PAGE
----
Artibus et Historiae no. 79 (XL)2019, ISSN 0391-9064
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VICTORIA S. REED - Decapitation, Devotion, and Desire in Titian’s Salome (pp. 89–115)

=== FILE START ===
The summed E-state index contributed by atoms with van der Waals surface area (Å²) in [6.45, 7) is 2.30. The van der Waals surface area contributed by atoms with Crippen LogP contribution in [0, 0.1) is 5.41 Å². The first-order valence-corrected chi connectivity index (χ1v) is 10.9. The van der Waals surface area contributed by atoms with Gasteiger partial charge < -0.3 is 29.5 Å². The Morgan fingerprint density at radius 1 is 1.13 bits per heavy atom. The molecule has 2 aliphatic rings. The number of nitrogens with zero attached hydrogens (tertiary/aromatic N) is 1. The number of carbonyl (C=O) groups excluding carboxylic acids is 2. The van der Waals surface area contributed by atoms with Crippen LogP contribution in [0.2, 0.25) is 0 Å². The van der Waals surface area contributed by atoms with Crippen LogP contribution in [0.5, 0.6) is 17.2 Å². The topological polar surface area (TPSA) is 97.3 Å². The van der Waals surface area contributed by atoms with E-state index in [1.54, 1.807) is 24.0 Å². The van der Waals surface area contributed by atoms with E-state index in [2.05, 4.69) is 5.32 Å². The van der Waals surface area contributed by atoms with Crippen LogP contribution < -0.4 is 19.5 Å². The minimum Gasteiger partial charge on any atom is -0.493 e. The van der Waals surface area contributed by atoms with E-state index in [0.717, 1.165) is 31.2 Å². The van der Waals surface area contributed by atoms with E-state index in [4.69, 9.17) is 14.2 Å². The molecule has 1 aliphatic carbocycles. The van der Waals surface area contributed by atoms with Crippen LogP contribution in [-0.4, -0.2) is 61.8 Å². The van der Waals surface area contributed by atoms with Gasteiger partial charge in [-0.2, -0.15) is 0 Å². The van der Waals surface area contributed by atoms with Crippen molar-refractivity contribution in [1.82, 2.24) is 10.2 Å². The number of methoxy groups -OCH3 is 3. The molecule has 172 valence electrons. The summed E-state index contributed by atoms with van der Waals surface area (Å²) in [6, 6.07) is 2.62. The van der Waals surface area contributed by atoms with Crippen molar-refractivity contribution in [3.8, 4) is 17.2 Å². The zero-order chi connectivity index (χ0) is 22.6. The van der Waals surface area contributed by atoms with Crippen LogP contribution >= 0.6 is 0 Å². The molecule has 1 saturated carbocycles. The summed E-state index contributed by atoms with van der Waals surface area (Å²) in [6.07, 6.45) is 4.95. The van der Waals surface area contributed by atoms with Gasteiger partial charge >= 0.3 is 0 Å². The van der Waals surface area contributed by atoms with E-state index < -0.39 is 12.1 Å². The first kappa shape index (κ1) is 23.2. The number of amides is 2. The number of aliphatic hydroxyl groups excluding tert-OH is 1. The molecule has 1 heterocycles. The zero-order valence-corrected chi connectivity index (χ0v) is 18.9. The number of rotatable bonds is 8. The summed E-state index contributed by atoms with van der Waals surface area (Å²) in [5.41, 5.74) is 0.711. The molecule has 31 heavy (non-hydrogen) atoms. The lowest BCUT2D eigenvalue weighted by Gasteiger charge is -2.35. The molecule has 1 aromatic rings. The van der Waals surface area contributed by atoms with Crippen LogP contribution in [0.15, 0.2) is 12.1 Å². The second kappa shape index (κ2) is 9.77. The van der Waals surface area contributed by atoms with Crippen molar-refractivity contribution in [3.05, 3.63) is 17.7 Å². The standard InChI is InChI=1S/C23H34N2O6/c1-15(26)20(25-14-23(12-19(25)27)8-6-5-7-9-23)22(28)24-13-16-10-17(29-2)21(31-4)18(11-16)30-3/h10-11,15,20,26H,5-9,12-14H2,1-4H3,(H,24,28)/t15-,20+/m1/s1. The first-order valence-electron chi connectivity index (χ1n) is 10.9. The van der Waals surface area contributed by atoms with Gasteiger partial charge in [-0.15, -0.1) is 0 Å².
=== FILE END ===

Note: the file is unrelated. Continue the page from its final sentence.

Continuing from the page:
The unusual iconography of Titian’s Salome at the Galleria Doria Pamphilj, Rome (c. 1515–1516) has long puzzled art historians. In recent years, some have argued that the painting represents Judith with the head of Holofernes, or that it has no definable subject matter at all. Early documentary evidence, however, overwhelmingly suggests that the subject of Titian’s painting was intended and understood as Salome. The painting’s iconography is elusive because it does not depend on one textual source, such as the Gospels. Much like Giorgione before him, Titian drew upon composite literary and artistic traditions for his work. The present article reviews the evidence offered by early inventories that the Doria Pamphilj painting was understood as Salome and explores the work’s iconographic foundations in northern Italian, devotional images of Salome and Giorgione’s paintings of David and Judith. It examines artistic and literary representations of love and dismemberment in the early Cinquecento. Finally, Titian’s Salome is placed in the context of his paintings of beautiful women, which incorporate poetic themes and motifs. In his Salome, Titian synthesizes references not just to the work of his contemporaries in the field of painting, but to the poets and writers of his day, aligning his own achievements with some of the most popular poetic representations of the tragic power of love.